Colleen Dockstader

Colleen Dockstader, Department of Human Biology

Photo credit: Wes Adams, CTSI

COURSE: HMB450H1S, Neurodevelopmental Disorders and Disease
DEPARTMENT: Human Biology
INSTRUCTOR: Colleen Dockstader
LEAD DEVELOPER: Colleen Dockstader

This course focuses on the development of the human brain and the issues that arise when normal processes become aberrant or inhibited.  The learning outcomes of the course are: 1) to possess a firm knowledge of basic concepts in developmental neuroscience through critical and analytical thinking; 2) to identify changes in basic biological mechanisms that lead to system changes; 3) to interpret case studies that illustrate core concepts.  Within the course curriculum, students will engage in essay writing, problem-solving, case-study analysis, and team collaboration.

I am new to teaching (only two semesters under my belt when I took the Course Design/Redesign Institute!). This is a new course to the Human Biology program, proposed and being developed by me. It will take place seven months from now in Winter 2017.

I recently made the move from full-time research to full-time teaching so before the CDI I felt like so many things were either an opportunity and/or a challenge.  I came to the Institute as a sponge – ready to soak up all I could learn about course design and student learning!

Particular teaching and learning opportunities and challenges in my course design included:

  1. How do I promote effective student engagement and interaction on a regular basis in a class of 50 students?
  2. How do I conduct effective, regular assessment of student learning without getting overwhelmed with marking? (I will not have a TA)
  3. What is the best way to integrate case study presentations into the curriculum to highlight core concepts?


  1. Student Engagement and Interaction – I was introduced to literally dozens of activities that can occur during class time to engage and involve learners.  To activate knowledge of material learned in the prior lecture I will incorporate a one-minute paper in which they can ‘think, pair, share’: think and write their paper individually, pair with another and discuss their papers, share their papers in a class discussion.  To provide context and expectations the students and I will collectively create a concept map of the material learned and today’s lesson.  The instructional process will include a variety of lecturettes, video clips, and problem-solving activities.  At the end of class I will have them check out using various strategies that demonstrate what their take-aways were from the lesson.
  2. Regular Assessment that is not overwhelming to me – By including group activities in-class that can be assessed immediately (group presentations, group quizzes) and online Blackboard quizzes that are scored by the software I will be able to provide multiple modes of assessment without being overwhelmed by marking.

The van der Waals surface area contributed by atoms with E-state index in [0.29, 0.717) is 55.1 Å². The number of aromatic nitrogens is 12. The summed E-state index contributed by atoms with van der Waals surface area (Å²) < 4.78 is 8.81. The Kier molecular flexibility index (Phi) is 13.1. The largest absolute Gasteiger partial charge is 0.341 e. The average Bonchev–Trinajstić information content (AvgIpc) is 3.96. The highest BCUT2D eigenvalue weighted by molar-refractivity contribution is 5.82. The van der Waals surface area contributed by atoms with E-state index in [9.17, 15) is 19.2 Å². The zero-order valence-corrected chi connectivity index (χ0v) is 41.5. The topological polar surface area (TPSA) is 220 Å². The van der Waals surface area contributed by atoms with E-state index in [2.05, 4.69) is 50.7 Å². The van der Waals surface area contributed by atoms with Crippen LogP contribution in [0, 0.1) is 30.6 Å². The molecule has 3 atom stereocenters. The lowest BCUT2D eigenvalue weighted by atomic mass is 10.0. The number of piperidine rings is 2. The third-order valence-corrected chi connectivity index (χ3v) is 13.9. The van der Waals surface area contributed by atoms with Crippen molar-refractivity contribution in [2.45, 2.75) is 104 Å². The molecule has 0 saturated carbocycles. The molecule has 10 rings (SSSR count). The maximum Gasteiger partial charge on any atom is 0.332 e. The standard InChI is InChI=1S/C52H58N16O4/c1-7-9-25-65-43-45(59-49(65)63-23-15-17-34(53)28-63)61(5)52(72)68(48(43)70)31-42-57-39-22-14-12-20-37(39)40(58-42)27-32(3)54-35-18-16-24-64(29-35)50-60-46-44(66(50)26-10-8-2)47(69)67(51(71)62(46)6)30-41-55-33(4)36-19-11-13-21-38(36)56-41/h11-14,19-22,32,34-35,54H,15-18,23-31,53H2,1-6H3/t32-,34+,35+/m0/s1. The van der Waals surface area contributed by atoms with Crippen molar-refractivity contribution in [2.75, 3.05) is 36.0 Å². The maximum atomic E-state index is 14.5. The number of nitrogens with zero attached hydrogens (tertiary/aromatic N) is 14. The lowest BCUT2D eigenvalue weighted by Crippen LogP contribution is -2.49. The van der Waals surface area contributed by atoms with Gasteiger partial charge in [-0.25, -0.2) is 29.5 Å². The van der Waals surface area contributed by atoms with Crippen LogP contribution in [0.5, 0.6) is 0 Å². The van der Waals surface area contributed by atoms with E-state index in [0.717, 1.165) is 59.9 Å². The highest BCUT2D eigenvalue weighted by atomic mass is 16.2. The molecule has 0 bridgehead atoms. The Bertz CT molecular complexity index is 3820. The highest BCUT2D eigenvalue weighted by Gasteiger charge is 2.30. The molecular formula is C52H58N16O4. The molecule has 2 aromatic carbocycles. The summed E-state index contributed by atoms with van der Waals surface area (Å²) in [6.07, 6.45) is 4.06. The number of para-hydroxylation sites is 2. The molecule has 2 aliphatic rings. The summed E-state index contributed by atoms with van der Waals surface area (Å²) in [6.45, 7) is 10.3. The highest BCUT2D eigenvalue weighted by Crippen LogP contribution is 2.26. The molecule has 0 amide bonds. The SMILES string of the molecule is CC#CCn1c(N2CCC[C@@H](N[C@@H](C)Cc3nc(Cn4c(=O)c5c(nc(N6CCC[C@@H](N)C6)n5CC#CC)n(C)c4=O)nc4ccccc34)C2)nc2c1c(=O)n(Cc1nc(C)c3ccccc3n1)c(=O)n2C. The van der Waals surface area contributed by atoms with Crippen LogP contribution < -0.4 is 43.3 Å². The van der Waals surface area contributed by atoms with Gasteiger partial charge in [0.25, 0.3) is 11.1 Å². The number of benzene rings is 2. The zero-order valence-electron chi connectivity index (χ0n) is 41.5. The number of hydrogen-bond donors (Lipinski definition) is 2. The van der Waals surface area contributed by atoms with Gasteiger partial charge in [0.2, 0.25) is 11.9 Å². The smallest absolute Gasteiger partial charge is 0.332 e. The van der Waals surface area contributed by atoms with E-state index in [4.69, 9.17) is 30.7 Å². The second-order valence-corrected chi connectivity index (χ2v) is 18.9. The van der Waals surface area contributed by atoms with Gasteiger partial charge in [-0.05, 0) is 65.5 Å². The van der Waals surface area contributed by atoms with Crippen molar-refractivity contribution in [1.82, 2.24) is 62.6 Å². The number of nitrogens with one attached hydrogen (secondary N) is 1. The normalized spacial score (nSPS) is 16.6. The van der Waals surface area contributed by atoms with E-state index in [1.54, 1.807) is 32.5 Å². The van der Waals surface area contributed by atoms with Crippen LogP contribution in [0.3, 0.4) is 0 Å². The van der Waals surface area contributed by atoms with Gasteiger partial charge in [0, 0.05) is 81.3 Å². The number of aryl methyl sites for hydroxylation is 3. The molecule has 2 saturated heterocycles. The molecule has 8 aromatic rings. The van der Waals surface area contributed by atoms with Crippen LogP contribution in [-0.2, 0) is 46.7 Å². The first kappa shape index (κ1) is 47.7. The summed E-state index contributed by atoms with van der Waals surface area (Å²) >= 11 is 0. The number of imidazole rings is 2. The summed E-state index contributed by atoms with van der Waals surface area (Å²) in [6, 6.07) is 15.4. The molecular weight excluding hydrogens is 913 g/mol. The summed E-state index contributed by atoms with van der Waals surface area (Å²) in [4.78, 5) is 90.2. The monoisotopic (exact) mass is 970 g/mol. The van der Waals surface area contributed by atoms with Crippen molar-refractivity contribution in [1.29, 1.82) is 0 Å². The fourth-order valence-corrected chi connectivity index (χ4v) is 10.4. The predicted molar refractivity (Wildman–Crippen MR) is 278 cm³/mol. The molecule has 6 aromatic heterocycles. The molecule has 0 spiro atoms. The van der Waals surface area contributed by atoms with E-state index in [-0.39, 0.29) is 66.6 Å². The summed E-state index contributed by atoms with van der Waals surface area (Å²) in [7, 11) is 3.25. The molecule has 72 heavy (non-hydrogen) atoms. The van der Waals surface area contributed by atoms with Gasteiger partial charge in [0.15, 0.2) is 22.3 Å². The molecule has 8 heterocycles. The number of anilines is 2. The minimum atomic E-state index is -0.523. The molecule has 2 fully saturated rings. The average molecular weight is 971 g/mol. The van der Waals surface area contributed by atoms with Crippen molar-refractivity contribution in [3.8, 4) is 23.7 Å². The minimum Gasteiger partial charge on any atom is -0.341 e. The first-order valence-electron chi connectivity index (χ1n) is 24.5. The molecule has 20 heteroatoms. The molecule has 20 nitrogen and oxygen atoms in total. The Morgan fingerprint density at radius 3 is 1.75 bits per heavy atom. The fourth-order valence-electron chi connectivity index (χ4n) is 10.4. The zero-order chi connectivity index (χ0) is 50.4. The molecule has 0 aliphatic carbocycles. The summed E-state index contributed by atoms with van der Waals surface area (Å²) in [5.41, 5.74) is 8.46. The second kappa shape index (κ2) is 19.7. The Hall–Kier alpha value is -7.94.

3. Using Case Studies to highlight new concepts – During the Barrier Busting exercise in the Course Design/Redesign Institute I realized that students would be best-served by presenting a case study during each class to demonstrate the concept learned during that lesson.  I have changed the case study group presentations from the last weeks of the semester to occurring throughout the semester.  These weekly case study student presentations will be narrow in focus and serve to highlight the particular concept used that day.

YOUR BIGGEST “TAKE AWAY” FROM THE COURSE DESIGN INSTITUTE?It’s really difficult to pick just one (or three) as the ‘take-aways’ were ongoing over the two days. If I narrowed it down to two main elements I would say my biggest take-aways were:

  • Work backwards – start at the end and decide what learning outcomes the student will have achieved by the end of the course.  Designing the course with the big picture in mind – rather than being driven by content – allows me to approach the material in a clearer, fluid and more organic way.
  • The many ways of engaging students – I had NO idea of the many, many strategies that can be included in lesson planning to engage and involve learners for a more active-learning environment.  A classroom never has to be (or should be) dull and passive.  CTSI-recommended strategies can make a classroom exciting and dynamic.

The Institute was only recent –  so not yet – but I intend to use a considerable number of sources they provided (online and in-person).

Start at the end.  I have outlined my learning outcomes and the BLOOM/FINK components I wish to apply. Now to work backwards from there and determine the specific course content and instructional approaches that will lead to the best student experience and outcomes.

The helpfulness of the CTSI staff, workshop design, and workshop delivery exceeded all of my expectations, at every level.  I left the Institute feeling confident as I had a very clear understanding of my course goals and how to execute them.  I also now know dozens of resources, both inside and outside of CTSI, which I can use in the further design and execution of all my courses.